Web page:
We are facing many real challenges in our world today. Let’s stop pretending that they don’t exist. Instead, let’s use these challenges as opportunities to help our friendships grow to deeper levels. Let’s discuss the real struggles in our world openly and honestly, and maybe we will be able to overcome these obstacles together. We will make mistakes, and some people will call these mistakes failures, but who cares what they think? We know that the only way through this mess is forward so let’s go! Be real, be honest, and be loving, and let’s see if we can leave a positive mark on this world together.
It’s time to stop pretending that everything is okay. We’re trying to find solutions to specific issues like teen suicide and school shooting, but when are we going to realize that these are simply symptoms of much deeper problems. Our problem isn’t that a small number of children are struggling to cope with life in today’s world. The problem is most children are struggling to cope with life, and for a few, the only solution they can see to escape the suffering is to kill themselves and others. For a child to take such an extreme action, they must have built up a tremendous amount of anger and fear over many years of their short lives, and we’re letting it happen.
I’m tired of people justifying horrible societal norms in the name of some virtuous agenda. If you are attacking another person, tearing down someone’s beliefs, or using your platform as justification to refuse to listen, you are adding to the problem. If you are so busy that you don’t have time to question the long term outcomes of your actions, you are adding to the problem. If you are unable to hear the children all across our country currently screaming for help, you are adding to the problem.
We need to stop. The way we’re currently living our lives is not working. We need to take a step back and ask ourselves what kind of world we want to live in. We need to do better than choosing one side of a political debate and fighting for it. We need to realize that to make any improvements in this world, we need to work together on some common goals. Children across this country are screaming for help. Just because they don’t know the solutions to our problems doesn’t mean they can’t help us understand what the problems are.
Jesus Christ taught us how to bring love and compassion into moments of grief, division, and despair. He taught us how to come together for the betterment of the whole community. Being a follower of Jesus doesn’t simply mean attending church every Sunday. Following Jesus requires that we develop the qualities he modelled for us within our own lives. He taught us that no matter how dark the world around us, love can guide us to the light. It’s time to reject the rules that are guiding us into darkness so we can come together and write new rules that will guide us into the light. Let us hear the children across this country that are screaming for our help, and come together to create a future we can all believe in.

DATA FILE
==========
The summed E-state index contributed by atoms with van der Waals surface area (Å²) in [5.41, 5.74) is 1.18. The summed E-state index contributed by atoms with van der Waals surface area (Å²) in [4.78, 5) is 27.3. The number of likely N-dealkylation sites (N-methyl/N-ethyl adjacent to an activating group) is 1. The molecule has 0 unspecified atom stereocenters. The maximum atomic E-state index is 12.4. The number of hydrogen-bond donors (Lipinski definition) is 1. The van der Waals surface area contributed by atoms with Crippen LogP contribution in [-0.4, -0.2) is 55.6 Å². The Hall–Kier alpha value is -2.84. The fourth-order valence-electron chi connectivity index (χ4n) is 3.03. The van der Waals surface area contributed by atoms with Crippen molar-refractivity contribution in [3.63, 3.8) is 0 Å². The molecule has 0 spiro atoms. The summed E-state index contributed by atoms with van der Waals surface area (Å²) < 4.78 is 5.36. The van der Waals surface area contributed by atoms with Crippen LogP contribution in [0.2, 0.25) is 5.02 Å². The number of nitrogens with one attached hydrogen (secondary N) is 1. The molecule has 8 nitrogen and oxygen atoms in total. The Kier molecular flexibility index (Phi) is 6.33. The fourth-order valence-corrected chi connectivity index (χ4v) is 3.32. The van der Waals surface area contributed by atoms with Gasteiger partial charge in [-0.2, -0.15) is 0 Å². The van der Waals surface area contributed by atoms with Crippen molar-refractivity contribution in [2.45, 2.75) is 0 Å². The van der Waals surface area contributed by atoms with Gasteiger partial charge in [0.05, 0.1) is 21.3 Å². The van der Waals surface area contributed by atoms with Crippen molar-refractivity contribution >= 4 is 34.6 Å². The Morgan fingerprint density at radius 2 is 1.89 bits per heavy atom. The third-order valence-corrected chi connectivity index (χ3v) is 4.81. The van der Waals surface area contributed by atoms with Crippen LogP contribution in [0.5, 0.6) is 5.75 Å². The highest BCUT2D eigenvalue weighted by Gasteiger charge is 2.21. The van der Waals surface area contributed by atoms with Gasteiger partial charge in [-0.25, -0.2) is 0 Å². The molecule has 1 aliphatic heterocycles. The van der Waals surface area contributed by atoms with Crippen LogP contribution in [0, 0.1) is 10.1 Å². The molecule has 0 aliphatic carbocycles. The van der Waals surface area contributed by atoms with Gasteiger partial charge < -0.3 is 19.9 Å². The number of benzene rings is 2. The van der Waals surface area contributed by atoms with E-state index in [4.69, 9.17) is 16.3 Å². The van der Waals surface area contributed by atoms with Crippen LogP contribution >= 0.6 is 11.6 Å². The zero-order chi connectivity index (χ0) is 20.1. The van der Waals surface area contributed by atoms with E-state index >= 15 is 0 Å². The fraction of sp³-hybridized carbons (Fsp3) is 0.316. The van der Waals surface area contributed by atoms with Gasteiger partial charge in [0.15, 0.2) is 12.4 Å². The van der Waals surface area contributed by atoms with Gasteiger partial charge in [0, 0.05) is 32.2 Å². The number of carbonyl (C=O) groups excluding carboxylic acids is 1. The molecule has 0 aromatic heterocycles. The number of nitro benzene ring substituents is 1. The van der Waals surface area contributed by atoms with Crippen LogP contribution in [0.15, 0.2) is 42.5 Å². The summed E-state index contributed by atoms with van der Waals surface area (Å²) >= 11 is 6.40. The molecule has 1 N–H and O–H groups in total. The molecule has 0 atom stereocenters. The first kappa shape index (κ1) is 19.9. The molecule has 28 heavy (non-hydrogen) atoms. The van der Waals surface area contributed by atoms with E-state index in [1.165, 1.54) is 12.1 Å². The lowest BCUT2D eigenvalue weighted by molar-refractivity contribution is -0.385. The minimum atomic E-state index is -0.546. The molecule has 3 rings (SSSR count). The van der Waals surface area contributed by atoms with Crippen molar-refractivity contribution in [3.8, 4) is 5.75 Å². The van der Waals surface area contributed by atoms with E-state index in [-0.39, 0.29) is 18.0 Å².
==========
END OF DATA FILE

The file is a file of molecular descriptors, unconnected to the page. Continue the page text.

After only 54 minutes of meditation divided over 6 months of school, my high school student completed a survey, and the results are impressive. I’ve added a page to the toolbar of this blog sharing the progression of events that lead to meditation in my classroom called “Ryan’s Classroom.” If you have thoughts, ideas, or questions, let me know!
One reason I believe daily meditation is hard is because it’s not simply about setting aside time in your busy day to sit. It’s about actively shifting the way you live your life. For decades, most of us have been taught to measure the quality of our lives by our successes and failures. This implies that we can write a list of the things we’ve accomplished, like a resume, and that we never write down our failures because that would be a knock to our reputation. We haven’t been trained to be honest and authentic; We’ve been trained to create the perception of a perfect life.
Meditation immediately eats away at this training. Every time we sit, we face our weaknesses and shortcomings. Every time we sit we’re challenged to reflect on our imaginary list of failures and accept that each item on the list as a part of who we are. Instead of trying to glorify our strengths and cover up our weaknesses, meditation encourages us to accept, embrace, and love everything about me.
This acceptance of oneself and each other is so rich that the last day of a 10-day course has a natural high, but what about after you leave the Center? Most of the people in our communities are living by the old rules of glorifying strengths and diminishing weaknesses, so if I present my weaknesses, I will probably get trampled. In order to live the life of dhamma, we not only need to follow these new rules of unconditional love, but we need to convince the people in our lives to embrace these new rules too so they don’t trample us while we’re trying to change. Everyone would agree that the world would be a better place if we all lived with unconditional love, but it’s very difficult to love while being attacked or put down. To start shifting the tides of the world, we need leaders who are strong enough to do just that. Meditation and meditation communities can help. Time to meditate.